Leading transparency and access to information campaigners including CAFOD, Global Witness, Integrity Action and Publish What You Fund, today welcomed a new UN report as driving progress towards enhanced citizen accountability around the world. The report by the High Level Panel of Eminent Persons on Post-2015 Development Agenda calls for a ‘data revolution’, proposes a goal to ‘Ensure Good Governance and Effective Institutions’ and puts transparency, accountability and people’s participation at the heart of the new framework.
The recommendations are a dramatic shift from the Millennium Development Goals (MDGs) which expire at the end of 2015. The focus on improved data and measurable goals will mean, for the first time, that policymakers and citizens will be able to track progress of the new goals, monitor the delivery of services and hold their governments accountable for their actions. Better access to information will reduce corruption, improve decision-making and allocation of resources, empower citizens and support good governance: all prerequisites for successful poverty reduction.
The Panel, which is co-chaired by President Susilo Bambang Yudhoyono of Indonesia, President Ellen Johnson Sirleaf of Liberia, and Prime Minister David Cameron of the United Kingdom, will now work with the UN Secretary General and the Open Working Group on Sustainable Development to refine the proposals.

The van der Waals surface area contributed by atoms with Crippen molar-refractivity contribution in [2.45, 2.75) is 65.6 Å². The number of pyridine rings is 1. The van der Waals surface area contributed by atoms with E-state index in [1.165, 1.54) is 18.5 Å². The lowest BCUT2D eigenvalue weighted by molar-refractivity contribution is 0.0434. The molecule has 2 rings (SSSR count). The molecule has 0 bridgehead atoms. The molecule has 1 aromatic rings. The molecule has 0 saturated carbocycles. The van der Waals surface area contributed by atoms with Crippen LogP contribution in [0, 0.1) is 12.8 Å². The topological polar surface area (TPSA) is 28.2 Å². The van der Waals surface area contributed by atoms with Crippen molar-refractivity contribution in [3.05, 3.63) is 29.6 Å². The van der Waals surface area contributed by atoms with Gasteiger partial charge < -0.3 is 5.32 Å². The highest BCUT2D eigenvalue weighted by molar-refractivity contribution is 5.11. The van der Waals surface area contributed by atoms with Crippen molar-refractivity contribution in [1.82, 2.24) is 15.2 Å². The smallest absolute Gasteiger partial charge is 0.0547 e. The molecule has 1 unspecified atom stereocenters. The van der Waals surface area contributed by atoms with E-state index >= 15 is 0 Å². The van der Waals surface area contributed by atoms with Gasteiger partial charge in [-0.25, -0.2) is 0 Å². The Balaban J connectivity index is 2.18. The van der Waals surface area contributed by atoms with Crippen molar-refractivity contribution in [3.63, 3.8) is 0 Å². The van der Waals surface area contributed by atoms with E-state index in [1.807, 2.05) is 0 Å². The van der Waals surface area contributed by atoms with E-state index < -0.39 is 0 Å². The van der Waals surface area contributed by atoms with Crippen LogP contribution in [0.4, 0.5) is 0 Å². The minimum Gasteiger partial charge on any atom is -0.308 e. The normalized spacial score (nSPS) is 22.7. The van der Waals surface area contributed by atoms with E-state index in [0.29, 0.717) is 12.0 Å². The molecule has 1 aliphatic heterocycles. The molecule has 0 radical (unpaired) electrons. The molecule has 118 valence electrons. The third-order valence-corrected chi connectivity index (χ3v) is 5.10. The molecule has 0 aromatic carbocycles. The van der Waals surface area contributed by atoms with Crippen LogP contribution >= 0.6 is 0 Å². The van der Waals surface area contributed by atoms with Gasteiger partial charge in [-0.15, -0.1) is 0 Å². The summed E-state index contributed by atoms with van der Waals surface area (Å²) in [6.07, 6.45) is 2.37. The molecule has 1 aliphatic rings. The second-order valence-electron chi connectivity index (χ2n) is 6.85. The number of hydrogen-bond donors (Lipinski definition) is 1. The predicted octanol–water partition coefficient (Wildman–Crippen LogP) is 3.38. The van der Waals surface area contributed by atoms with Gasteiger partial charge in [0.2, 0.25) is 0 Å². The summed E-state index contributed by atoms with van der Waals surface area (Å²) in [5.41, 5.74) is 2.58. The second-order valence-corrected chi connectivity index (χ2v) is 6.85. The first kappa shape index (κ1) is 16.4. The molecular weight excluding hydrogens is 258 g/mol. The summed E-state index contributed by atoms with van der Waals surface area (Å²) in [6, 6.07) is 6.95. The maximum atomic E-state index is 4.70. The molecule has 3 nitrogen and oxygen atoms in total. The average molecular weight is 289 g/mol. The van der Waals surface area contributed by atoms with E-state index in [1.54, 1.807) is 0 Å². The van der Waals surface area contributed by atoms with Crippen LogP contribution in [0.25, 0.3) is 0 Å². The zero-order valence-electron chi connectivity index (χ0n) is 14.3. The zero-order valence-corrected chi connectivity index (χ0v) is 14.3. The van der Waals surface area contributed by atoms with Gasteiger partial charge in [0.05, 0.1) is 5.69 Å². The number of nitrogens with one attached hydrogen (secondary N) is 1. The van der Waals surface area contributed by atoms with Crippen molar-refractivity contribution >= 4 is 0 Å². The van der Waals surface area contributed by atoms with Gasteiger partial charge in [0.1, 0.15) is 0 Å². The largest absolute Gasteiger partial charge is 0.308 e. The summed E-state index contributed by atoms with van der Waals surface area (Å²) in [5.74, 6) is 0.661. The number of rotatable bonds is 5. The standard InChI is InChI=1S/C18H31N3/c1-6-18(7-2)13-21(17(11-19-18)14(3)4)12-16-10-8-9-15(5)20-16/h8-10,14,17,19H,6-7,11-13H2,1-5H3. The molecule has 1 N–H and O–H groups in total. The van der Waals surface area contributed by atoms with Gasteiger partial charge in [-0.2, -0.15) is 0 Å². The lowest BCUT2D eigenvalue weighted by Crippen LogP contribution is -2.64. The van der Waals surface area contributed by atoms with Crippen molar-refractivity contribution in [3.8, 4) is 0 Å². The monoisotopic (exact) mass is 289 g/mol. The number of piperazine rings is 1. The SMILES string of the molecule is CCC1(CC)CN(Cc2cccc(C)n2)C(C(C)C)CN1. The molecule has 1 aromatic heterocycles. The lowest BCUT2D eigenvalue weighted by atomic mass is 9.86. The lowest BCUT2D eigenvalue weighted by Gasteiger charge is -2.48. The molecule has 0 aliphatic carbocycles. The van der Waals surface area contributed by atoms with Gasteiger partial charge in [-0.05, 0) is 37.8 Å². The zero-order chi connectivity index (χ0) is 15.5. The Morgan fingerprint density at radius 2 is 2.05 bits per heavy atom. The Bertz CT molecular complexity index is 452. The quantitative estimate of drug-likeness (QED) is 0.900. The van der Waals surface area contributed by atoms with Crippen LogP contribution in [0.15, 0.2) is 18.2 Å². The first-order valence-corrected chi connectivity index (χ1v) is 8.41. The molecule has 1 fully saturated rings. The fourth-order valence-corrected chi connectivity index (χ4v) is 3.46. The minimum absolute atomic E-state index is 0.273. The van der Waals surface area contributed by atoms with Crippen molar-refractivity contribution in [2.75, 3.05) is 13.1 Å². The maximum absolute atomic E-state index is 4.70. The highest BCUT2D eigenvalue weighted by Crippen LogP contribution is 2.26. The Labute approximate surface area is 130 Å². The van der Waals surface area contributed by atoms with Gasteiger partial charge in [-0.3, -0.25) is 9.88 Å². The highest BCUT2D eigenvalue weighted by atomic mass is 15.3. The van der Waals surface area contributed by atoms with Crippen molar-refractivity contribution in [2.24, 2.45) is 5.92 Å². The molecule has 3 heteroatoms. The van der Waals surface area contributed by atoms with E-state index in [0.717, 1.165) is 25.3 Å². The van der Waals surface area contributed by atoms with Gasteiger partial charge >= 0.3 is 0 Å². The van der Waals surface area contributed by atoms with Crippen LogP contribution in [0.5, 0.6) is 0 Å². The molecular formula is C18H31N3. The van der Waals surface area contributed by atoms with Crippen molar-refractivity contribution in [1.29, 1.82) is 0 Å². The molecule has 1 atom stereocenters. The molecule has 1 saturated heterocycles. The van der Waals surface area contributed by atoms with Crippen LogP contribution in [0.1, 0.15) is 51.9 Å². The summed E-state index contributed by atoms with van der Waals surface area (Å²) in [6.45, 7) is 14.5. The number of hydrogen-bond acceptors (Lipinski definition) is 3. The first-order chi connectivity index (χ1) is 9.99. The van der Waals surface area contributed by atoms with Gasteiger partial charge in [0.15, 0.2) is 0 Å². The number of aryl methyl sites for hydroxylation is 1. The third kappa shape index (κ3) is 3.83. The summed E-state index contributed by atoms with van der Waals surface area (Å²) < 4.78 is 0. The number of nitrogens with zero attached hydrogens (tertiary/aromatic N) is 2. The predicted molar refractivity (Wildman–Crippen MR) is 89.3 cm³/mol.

Judith Randel from Development Initiatives said: “The absence of transparency, accountability and participation as explicit aims within the current Millennium Development Goals is part of the reason why not all of them will be achieved. We are glad the panel has learnt the lessons from the past and very much hope their proposals will be adopted by governments and institutions around the world.”
Graham Gordon from CAFOD said: “For the post-2015 development agenda to make real difference in the lives of people in poverty, access to information, access to justice, and enabling people to affect decisions that shape their lives are essential building blocks. The Panel is right to acknowledge these important elements in their report. Ensuring they remain a priority over the next two and a half years is crucial.”
Warren Krafchik from the International Budget Partnership said: “An emphasis on fiscal transparency and participation in the post-2015 goals would allow citizens and other stakeholders to monitor whether or not those governments are investing sufficient resources in the right places to achieve the goals and whether all the resources actually reach intended beneficiaries.”
Ingrid Parent, President of the International Federation of Library Associations and Institutions (IFLA), said “IFLA welcomes the report’s focus on transparency and accountability and hopes to see governments around the world implement the reports proposals as soon as possible. Libraries stand ready to act as key partners as we seek to increase access to information for all in the post-2015 development agenda.”
Marinke van Riet, International Director at Publish What You Pay said: “The extractive industry has the potential to bring prosperity and opportunity to countries, provided the resources and revenues are managed in a transparent and accountable manner. We therefore welcome the High Level Panel’s proposals to put transparency and accountability at the heart of the new development framework. This will empower citizens to demand a fair deal for their resources and to follow the money.”